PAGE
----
Suicide…Nurses Who Take Their Own Lives

photo by Jean James

photo by Jean James

What drives a nurse to commit suicide?  In most cases the answer is simple; she or he has made a mistake, and usually that mistake has cost someone else their life or limb.  So why then did Jacintha Saldanha, the nurse responsible for transferring a hoax phone call to the Duchess of Cambridge’s nurse take her own life?  I’m not sure the answer is so simple here.

Jacintha Saldanha violated the British Department of Health‘s confidentiality code of disclosing information with appropriate care when she passed on an unconfirmed phone call made by two Australian D.J.’s posing as Queen Elizabeth and Prince Charles of England.  The D.J.’s, who were looking to solicit private information about the Duchess of Cambridge, decided to play a prank by placing a phony phone call to King Edward VII Hospital.  While impersonating the Queen of England and the Prince of Wales, they were easily able to deceive Nurse Saldanha into transferring them to Kate Middleton’s primary nurse, who then went on to divulge extremely sensitive medical information about the Duchess’ hyperemesis gravidarum while live on the radio.

Like all nurses who realize they made a mistake, I have no doubt Jacintha was filled with shame and embarrassment for the public spectacle that ensued after that phone call.  But was it worth taking her life?  Is any mistake worth taking your life?

The medical profession has one of the highest suicide rates.  The pressure to ‘Do no harm’ sits heavy on the shoulders of all who take that oath.  But what comes after ‘if harm is done’?  How do we counsel the person who may have made the mistake?  I know in America the answer is always the same, “You better get yourself a good lawyer!”  Then you’re dropped off at the edge of a steep cliff and left to fend for yourself.  Nurse Saldanha must have been dangling  precariously off the edge of that cliff.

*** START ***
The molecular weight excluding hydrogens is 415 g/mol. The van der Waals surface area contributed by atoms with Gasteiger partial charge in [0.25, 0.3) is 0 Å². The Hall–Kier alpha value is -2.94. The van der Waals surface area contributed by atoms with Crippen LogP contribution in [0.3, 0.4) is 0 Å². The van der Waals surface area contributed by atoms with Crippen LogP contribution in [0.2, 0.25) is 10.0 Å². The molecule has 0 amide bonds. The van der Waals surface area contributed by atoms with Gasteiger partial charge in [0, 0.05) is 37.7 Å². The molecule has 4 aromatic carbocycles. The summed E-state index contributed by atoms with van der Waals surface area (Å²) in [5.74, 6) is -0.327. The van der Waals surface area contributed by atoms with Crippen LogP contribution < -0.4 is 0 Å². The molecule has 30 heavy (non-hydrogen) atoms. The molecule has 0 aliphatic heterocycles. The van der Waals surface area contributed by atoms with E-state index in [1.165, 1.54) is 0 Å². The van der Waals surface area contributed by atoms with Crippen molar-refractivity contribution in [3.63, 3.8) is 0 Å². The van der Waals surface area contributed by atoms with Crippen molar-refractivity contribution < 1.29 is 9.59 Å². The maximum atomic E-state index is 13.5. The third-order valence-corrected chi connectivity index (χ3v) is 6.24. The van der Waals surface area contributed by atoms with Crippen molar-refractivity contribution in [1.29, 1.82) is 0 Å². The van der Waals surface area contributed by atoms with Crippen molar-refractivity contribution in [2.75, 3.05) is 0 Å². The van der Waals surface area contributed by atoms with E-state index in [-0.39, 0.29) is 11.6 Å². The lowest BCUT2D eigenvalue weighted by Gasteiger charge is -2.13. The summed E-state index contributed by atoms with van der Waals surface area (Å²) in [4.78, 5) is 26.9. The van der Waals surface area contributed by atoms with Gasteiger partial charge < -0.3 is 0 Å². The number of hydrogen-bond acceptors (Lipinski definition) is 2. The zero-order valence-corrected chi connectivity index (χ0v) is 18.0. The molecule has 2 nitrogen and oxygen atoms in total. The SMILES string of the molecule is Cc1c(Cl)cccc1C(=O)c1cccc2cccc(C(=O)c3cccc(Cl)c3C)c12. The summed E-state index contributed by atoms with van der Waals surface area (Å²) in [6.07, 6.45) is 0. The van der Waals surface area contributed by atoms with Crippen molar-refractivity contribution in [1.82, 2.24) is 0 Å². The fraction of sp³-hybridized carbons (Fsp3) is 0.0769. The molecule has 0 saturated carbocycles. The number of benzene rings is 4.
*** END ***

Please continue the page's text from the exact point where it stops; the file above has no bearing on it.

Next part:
According to news reports she did not share her mistake with her husband or two children.  I can only imagine the torture she put herself through.  You see, as a nurse, you don’t need to kill someone, or maim them, to feel you have done harm.  I’m guessing Nurse Saldanha felt betraying the Duchess’ privacy was harm enough.  Nurses are their own worst enemies  first.  What punitive damages come later could never possibly equate.

When a nurse or medical professional makes a mistake, immediate counseling and crisis intervention should be provided.  Nurses should not have to bury themselves in grief, fear, and shame.  No one wants to make a mistake.  Nurses work hard, are given heavy assignments, work long hours, are understaffed, expected to stay late, skip lunch, and rarely make it to the bathroom, all for the sake of caring for their patients.  We cater to abusive family members at times, abusive medical staff at times, abusive administrators at times and even abusive patients, and all the while we are expected to keep a smile on our face, and behave like ‘good girls’.

My heart breaks for Nurse Saldanha and her family.  Though I don’t know her professionally or personally, the reports I have read shed light on the kind of exemplary nurse, wife, mother and human being she was.  I’m saddened that her mistake and the insurmountable pressure that followed led her to take her own life.

Prime Minister David Cameron was quoted as saying, “There will be many lessons that need to be learned.”  This is true, but the one main lesson that needs to be learned is what drives a nurse to commit suicide, and how can we prevent this from ever happening again?